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Papago Park

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Title: Papago Park  
Author: World Heritage Encyclopedia
Language: English
Subject: George W. P. Hunt, Phoenix, Arizona, East Valley (Phoenix metropolitan area), Phoenix metropolitan area, List of prisoner-of-war escapes
Collection: Buildings and Structures Completed in 1932, Former American Indian Reservations, Geography of Tempe, Arizona, Lakes of Maricopa County, Arizona, Landforms of Maricopa County, Arizona, Monuments and Memorials on the National Register of Historic Places in Arizona, National Register of Historic Places in Maricopa County, Arizona, Native American History of Arizona, Parks in Maricopa County, Arizona, Parks in Phoenix, Arizona, Phoenix Metropolitan Area, Phoenix Points of Pride, Pyramids in the United States, Visitor Attractions in Maricopa County, Arizona
Publisher: World Heritage Encyclopedia

Papago Park

Papago Park
Location Phoenix and Tempe, Arizona
Nearest city Scottsdale, Arizona
Area 1,496 acres (6.05 km2)[1]
Operated by Cities of Phoenix and Tempe, Arizona

Papago Park is a municipal park of the cities of Phoenix and Tempe, Arizona, USA. It has been designated as a Phoenix Point of Pride.[2] It includes Hunt's Tomb, which is listed on the National Register of Historic Places.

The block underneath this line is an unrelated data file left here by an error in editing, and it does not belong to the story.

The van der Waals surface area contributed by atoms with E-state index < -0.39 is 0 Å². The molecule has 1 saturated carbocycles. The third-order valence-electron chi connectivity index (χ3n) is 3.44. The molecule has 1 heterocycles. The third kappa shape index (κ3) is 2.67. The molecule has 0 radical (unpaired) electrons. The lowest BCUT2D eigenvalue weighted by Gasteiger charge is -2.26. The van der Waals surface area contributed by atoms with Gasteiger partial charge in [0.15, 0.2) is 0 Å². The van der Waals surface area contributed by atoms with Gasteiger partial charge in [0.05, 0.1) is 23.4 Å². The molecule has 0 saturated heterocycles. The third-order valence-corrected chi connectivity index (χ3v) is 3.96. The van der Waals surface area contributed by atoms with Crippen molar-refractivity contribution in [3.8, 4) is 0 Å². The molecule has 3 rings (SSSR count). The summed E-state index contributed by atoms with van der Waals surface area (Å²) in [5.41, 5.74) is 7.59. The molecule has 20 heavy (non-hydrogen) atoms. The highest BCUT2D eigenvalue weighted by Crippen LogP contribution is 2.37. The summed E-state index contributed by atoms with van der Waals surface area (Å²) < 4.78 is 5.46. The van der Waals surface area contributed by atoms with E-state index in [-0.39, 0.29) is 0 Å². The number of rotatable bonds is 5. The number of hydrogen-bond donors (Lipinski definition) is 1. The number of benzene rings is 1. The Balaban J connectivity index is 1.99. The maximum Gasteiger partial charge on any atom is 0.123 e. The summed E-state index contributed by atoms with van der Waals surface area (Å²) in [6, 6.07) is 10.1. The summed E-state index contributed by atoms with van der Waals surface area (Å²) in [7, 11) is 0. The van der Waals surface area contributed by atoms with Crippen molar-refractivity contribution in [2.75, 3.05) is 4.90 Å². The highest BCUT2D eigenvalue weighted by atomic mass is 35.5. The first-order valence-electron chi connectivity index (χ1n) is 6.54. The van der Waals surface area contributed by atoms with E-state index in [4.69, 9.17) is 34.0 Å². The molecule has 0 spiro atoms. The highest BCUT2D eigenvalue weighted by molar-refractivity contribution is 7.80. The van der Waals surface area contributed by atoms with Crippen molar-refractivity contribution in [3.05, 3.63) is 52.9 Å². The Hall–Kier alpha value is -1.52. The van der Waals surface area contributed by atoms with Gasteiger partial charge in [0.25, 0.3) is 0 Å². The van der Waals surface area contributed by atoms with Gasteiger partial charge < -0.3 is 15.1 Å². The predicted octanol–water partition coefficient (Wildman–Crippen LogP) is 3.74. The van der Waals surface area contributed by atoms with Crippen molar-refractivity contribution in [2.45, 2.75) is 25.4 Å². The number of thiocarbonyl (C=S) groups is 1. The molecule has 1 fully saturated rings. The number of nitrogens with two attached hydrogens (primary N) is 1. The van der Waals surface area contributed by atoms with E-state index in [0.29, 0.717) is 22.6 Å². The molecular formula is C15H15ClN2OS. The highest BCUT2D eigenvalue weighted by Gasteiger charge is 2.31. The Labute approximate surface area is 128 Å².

• Description 1
  • History 2
  • Hunt's Tomb 3
  • Papago Ponds 4
    • Fish Species 4.1
    • Other Species Living at Papago Ponds 4.2
  • See also 5
  • References 6
  • External links 7


View from the Phoenix Zoo entrance

Papago Park is a hilly desert park covering 1200 acres in its Phoenix extent and 296 acres in its Tempe extent. Tempe refers to its section of the park specifically as Tempe Papago Park.

Papago Park is notable for its many distinctive geological formations and its wide variety of typical desert plants, including the giant baseball and softball fields, picnic ramadas, a small lake, and other features. Rolling Hills Golf Course is within the park between its Phoenix and Tempe extremities.[3]


Hole in the Rock
Inside Hole in the Rock
Sandra Day O'Connor's House. O'Connor's house was moved from the town of Paradise Valley, Ariz., to Papago Park.

The distinctive red sandstone geological formations of Papago Park were formed some 6-15 million years ago. One such formation, Hole-in-the-Rock, is a major landmark, thanks to the openings (tafoni) eroded in the formation over time. There is some evidence that the Hohokam—a now-extinct aboriginal tribe that once lived in the Phoenix area—used the openings and sunlight to track the solstices.

There are also some signs of Precambrian granite in the park. The bedrock is concealed by only a thin layer of topsoil.